Insulin increases central apolipoprotein E levels as revealed by an improved technique for collection of cerebrospinal fluid from rats.
Cerebrospinal fluid (CSF) provides an invaluable analytical window to the central nervous system (CNS) because it reflects the dynamically changing complement of CNS constituents. We describe an improved method for sampling CSF in rats that is easy to perform. It has a 96% success rate of CSF collection and consistently yields large volumes (150-200 μl) of CSF. The blood contamination rate is also low (6%) as determined by both visual inspection and the lack of molecular detection of apolipoprotein B, a plasma-derived protein, which is absent in the CNS. This improved method of CSF sampling can have broad applicability in physiological and pharmacological evaluation for diverse CNS targets. We used this technique to provide proof of principle by examining the effect of intraperitoneal insulin on the level of apolipoprotein E (apoE) in the CSF. Insulin (0.5 and 1 U/kg) led to a significant increase of insulin in both plasma and CSF at 2 h after intraperitoneal administration and decreased blood glucose for at least 2h. ApoE concentrations in CSF, but not in plasma, were also significantly increased, and its time-course was inversely correlated with the alterations in blood glucose over 2 h. These results provide a pharmacological validation of the novel CSF sampling and validation procedure for sampling rat CSF.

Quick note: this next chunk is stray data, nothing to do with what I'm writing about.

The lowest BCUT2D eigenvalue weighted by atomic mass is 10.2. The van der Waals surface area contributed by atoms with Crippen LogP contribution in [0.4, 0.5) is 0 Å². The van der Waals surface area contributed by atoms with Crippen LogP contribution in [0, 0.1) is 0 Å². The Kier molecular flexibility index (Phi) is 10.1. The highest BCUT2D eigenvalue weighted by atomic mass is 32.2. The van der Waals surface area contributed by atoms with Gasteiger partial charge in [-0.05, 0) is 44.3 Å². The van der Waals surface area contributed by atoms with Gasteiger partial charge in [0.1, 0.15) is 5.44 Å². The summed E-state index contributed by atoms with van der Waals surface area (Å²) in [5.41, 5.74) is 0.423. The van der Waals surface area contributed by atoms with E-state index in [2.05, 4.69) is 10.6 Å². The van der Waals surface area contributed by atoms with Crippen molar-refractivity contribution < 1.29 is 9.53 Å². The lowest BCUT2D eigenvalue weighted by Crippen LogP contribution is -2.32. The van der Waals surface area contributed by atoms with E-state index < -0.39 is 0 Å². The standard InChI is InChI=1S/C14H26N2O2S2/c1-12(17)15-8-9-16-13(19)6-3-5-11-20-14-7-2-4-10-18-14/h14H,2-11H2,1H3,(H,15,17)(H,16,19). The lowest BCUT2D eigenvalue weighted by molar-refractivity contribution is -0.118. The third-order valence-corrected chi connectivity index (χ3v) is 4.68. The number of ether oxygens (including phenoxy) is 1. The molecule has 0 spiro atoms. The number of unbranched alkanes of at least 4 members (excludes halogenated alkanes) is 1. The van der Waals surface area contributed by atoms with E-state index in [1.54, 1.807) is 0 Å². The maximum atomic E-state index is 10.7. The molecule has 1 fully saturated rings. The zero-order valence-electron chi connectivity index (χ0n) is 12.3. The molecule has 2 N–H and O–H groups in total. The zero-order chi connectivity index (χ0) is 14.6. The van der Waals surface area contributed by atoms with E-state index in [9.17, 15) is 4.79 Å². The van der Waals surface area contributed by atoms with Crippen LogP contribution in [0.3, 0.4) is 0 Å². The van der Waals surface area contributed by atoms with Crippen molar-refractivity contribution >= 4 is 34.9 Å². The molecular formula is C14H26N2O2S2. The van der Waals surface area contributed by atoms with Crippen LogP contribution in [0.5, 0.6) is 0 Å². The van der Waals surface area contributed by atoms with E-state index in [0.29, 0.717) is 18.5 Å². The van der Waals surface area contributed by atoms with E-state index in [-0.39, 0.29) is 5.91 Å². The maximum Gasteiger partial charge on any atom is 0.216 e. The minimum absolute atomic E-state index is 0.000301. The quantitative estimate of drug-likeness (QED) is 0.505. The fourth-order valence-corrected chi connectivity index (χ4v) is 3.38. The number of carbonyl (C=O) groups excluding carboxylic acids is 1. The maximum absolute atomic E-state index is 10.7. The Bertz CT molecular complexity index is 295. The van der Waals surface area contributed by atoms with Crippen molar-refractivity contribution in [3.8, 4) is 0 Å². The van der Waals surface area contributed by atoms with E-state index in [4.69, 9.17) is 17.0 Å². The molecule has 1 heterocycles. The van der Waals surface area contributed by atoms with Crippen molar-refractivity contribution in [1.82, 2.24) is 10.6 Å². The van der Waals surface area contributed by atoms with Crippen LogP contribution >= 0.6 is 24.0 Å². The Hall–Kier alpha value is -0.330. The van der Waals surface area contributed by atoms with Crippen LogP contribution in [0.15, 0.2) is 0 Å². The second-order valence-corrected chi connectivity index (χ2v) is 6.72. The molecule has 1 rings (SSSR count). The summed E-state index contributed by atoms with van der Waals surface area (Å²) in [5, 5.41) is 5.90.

Liu, M; Shen, L; Begg, DP; D'alessio, DA; Woods, SC
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